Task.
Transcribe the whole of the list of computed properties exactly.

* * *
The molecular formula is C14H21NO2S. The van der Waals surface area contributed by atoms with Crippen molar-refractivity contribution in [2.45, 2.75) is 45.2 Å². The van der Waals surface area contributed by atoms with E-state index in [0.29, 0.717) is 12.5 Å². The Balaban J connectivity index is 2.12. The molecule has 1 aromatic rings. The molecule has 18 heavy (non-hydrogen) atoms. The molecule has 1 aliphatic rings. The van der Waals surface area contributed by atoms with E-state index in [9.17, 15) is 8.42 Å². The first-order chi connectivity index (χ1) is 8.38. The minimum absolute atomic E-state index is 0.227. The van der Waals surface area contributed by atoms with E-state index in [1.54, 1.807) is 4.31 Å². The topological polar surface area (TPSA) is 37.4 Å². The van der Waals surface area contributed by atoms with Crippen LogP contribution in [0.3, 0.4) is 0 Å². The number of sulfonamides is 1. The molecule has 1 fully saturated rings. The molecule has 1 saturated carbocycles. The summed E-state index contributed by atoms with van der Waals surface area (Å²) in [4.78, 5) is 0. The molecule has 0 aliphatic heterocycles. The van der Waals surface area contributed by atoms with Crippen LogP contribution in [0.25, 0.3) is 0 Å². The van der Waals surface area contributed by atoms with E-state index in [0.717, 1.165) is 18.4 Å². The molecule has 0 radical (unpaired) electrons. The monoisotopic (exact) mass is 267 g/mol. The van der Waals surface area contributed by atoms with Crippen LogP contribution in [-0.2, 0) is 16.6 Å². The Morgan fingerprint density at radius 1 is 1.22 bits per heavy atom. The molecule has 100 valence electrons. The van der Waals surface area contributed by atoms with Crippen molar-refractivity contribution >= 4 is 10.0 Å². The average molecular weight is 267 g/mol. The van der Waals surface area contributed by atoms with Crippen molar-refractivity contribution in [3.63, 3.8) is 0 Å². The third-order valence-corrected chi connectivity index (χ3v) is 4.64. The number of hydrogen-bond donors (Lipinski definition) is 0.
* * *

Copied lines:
The molecular formula is C14H21NO2S. The van der Waals surface area contributed by atoms with Crippen molar-refractivity contribution in [2.45, 2.75) is 45.2 Å². The van der Waals surface area contributed by atoms with E-state index in [0.29, 0.717) is 12.5 Å². The Balaban J connectivity index is 2.12. The molecule has 1 aromatic rings. The molecule has 18 heavy (non-hydrogen) atoms. The molecule has 1 aliphatic rings. The van der Waals surface area contributed by atoms with E-state index in [9.17, 15) is 8.42 Å². The first-order chi connectivity index (χ1) is 8.38. The minimum absolute atomic E-state index is 0.227. The van der Waals surface area contributed by atoms with E-state index in [1.54, 1.807) is 4.31 Å². The topological polar surface area (TPSA) is 37.4 Å². The van der Waals surface area contributed by atoms with Crippen LogP contribution in [0.3, 0.4) is 0 Å². The number of sulfonamides is 1. The molecule has 1 fully saturated rings. The molecule has 1 saturated carbocycles. The summed E-state index contributed by atoms with van der Waals surface area (Å²) in [4.78, 5) is 0. The molecule has 0 aliphatic heterocycles. The van der Waals surface area contributed by atoms with Crippen LogP contribution in [0.25, 0.3) is 0 Å². The van der Waals surface area contributed by atoms with E-state index in [0.717, 1.165) is 18.4 Å². The molecule has 0 radical (unpaired) electrons. The monoisotopic (exact) mass is 267 g/mol. The van der Waals surface area contributed by atoms with Crippen LogP contribution in [-0.2, 0) is 16.6 Å². The Morgan fingerprint density at radius 1 is 1.22 bits per heavy atom. The molecule has 100 valence electrons. The van der Waals surface area contributed by atoms with Crippen molar-refractivity contribution >= 4 is 10.0 Å². The average molecular weight is 267 g/mol. The van der Waals surface area contributed by atoms with Crippen molar-refractivity contribution in [3.63, 3.8) is 0 Å². The third-order valence-corrected chi connectivity index (χ3v) is 4.64. The number of hydrogen-bond donors (Lipinski definition) is 0.